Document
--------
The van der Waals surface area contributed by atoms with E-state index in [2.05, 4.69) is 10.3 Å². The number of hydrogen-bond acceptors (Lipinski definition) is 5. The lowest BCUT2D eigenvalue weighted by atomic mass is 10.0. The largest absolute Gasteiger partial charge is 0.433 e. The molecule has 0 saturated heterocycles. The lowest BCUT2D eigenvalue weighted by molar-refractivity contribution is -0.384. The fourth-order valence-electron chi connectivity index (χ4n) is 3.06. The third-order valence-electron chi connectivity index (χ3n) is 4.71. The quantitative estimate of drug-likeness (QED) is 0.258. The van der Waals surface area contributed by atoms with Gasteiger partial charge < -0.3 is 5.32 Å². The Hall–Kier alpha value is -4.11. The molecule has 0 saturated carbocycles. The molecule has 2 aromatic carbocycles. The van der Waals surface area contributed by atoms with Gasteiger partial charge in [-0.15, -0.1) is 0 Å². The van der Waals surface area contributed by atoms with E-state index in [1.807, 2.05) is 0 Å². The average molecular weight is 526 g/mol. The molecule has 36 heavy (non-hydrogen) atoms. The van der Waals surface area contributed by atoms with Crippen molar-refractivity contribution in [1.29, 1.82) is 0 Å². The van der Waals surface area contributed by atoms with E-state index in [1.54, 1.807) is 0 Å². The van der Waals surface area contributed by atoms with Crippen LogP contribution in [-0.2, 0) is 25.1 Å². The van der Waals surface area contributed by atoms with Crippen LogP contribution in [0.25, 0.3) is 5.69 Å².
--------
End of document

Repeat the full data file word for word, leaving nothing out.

The van der Waals surface area contributed by atoms with E-state index in [2.05, 4.69) is 10.3 Å². The number of hydrogen-bond acceptors (Lipinski definition) is 5. The lowest BCUT2D eigenvalue weighted by atomic mass is 10.0. The largest absolute Gasteiger partial charge is 0.433 e. The molecule has 0 saturated heterocycles. The lowest BCUT2D eigenvalue weighted by molar-refractivity contribution is -0.384. The fourth-order valence-electron chi connectivity index (χ4n) is 3.06. The third-order valence-electron chi connectivity index (χ3n) is 4.71. The quantitative estimate of drug-likeness (QED) is 0.258. The van der Waals surface area contributed by atoms with Gasteiger partial charge < -0.3 is 5.32 Å². The Hall–Kier alpha value is -4.11. The molecule has 0 saturated carbocycles. The molecule has 2 aromatic carbocycles. The van der Waals surface area contributed by atoms with Gasteiger partial charge in [-0.15, -0.1) is 0 Å². The van der Waals surface area contributed by atoms with E-state index in [1.807, 2.05) is 0 Å². The average molecular weight is 526 g/mol. The molecule has 36 heavy (non-hydrogen) atoms. The van der Waals surface area contributed by atoms with Crippen molar-refractivity contribution in [1.29, 1.82) is 0 Å². The van der Waals surface area contributed by atoms with E-state index in [1.54, 1.807) is 0 Å². The van der Waals surface area contributed by atoms with Crippen LogP contribution in [-0.2, 0) is 25.1 Å². The van der Waals surface area contributed by atoms with Crippen LogP contribution in [0.25, 0.3) is 5.69 Å².